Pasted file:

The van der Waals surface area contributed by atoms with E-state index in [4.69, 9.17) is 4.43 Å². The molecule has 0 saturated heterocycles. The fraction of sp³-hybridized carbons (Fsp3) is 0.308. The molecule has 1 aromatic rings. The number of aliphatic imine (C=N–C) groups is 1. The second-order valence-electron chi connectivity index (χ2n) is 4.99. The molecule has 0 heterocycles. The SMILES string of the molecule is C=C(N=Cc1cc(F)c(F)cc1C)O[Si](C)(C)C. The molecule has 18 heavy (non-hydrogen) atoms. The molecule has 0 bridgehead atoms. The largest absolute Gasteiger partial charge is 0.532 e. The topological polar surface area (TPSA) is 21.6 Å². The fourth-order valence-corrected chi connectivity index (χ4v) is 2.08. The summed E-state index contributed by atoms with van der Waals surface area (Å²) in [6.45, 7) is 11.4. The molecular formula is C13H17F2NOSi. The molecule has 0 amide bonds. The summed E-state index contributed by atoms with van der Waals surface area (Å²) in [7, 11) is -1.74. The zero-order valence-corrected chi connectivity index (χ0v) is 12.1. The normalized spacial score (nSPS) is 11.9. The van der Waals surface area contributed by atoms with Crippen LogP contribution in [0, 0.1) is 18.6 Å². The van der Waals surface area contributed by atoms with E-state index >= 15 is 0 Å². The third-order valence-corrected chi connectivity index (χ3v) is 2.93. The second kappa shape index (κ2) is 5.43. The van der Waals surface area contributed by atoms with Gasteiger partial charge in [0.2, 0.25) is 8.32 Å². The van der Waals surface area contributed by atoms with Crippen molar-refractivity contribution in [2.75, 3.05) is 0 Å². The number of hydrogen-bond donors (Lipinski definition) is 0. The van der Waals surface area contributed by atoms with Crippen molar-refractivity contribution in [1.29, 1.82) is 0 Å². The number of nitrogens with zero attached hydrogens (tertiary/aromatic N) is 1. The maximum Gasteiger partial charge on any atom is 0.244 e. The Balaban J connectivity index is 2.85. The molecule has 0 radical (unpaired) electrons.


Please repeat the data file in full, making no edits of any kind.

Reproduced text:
The van der Waals surface area contributed by atoms with E-state index in [4.69, 9.17) is 4.43 Å². The molecule has 0 saturated heterocycles. The fraction of sp³-hybridized carbons (Fsp3) is 0.308. The molecule has 1 aromatic rings. The number of aliphatic imine (C=N–C) groups is 1. The second-order valence-electron chi connectivity index (χ2n) is 4.99. The molecule has 0 heterocycles. The SMILES string of the molecule is C=C(N=Cc1cc(F)c(F)cc1C)O[Si](C)(C)C. The molecule has 18 heavy (non-hydrogen) atoms. The molecule has 0 bridgehead atoms. The largest absolute Gasteiger partial charge is 0.532 e. The topological polar surface area (TPSA) is 21.6 Å². The fourth-order valence-corrected chi connectivity index (χ4v) is 2.08. The summed E-state index contributed by atoms with van der Waals surface area (Å²) in [6.45, 7) is 11.4. The molecular formula is C13H17F2NOSi. The molecule has 0 amide bonds. The summed E-state index contributed by atoms with van der Waals surface area (Å²) in [7, 11) is -1.74. The zero-order valence-corrected chi connectivity index (χ0v) is 12.1. The normalized spacial score (nSPS) is 11.9. The van der Waals surface area contributed by atoms with Crippen LogP contribution in [0, 0.1) is 18.6 Å². The van der Waals surface area contributed by atoms with E-state index >= 15 is 0 Å². The third-order valence-corrected chi connectivity index (χ3v) is 2.93. The second kappa shape index (κ2) is 5.43. The van der Waals surface area contributed by atoms with Gasteiger partial charge in [0.2, 0.25) is 8.32 Å². The van der Waals surface area contributed by atoms with Crippen molar-refractivity contribution in [2.75, 3.05) is 0 Å². The number of hydrogen-bond donors (Lipinski definition) is 0. The van der Waals surface area contributed by atoms with Crippen molar-refractivity contribution in [1.29, 1.82) is 0 Å². The number of nitrogens with zero attached hydrogens (tertiary/aromatic N) is 1. The maximum Gasteiger partial charge on any atom is 0.244 e. The Balaban J connectivity index is 2.85. The molecule has 0 radical (unpaired) electrons.